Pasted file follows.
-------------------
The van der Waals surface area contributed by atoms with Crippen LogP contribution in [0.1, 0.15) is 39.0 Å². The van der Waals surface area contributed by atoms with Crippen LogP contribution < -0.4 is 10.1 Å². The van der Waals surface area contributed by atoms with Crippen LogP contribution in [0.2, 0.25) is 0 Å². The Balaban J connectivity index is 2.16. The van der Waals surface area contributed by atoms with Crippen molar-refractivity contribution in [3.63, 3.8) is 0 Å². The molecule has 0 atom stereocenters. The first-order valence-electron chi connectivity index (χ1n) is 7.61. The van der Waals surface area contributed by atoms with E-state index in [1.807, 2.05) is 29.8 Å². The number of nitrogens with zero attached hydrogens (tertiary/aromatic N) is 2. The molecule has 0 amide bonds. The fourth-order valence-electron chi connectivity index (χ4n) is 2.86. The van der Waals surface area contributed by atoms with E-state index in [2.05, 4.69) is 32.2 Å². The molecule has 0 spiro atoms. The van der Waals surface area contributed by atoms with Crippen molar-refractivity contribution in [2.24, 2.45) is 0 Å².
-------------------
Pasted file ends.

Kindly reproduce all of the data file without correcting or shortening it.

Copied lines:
The van der Waals surface area contributed by atoms with Crippen LogP contribution in [0.1, 0.15) is 39.0 Å². The van der Waals surface area contributed by atoms with Crippen LogP contribution < -0.4 is 10.1 Å². The van der Waals surface area contributed by atoms with Crippen LogP contribution in [0.2, 0.25) is 0 Å². The Balaban J connectivity index is 2.16. The van der Waals surface area contributed by atoms with Crippen molar-refractivity contribution in [3.63, 3.8) is 0 Å². The molecule has 0 atom stereocenters. The first-order valence-electron chi connectivity index (χ1n) is 7.61. The van der Waals surface area contributed by atoms with E-state index in [1.807, 2.05) is 29.8 Å². The number of nitrogens with zero attached hydrogens (tertiary/aromatic N) is 2. The molecule has 0 amide bonds. The fourth-order valence-electron chi connectivity index (χ4n) is 2.86. The van der Waals surface area contributed by atoms with E-state index in [2.05, 4.69) is 32.2 Å². The molecule has 0 spiro atoms. The van der Waals surface area contributed by atoms with Crippen molar-refractivity contribution in [2.24, 2.45) is 0 Å².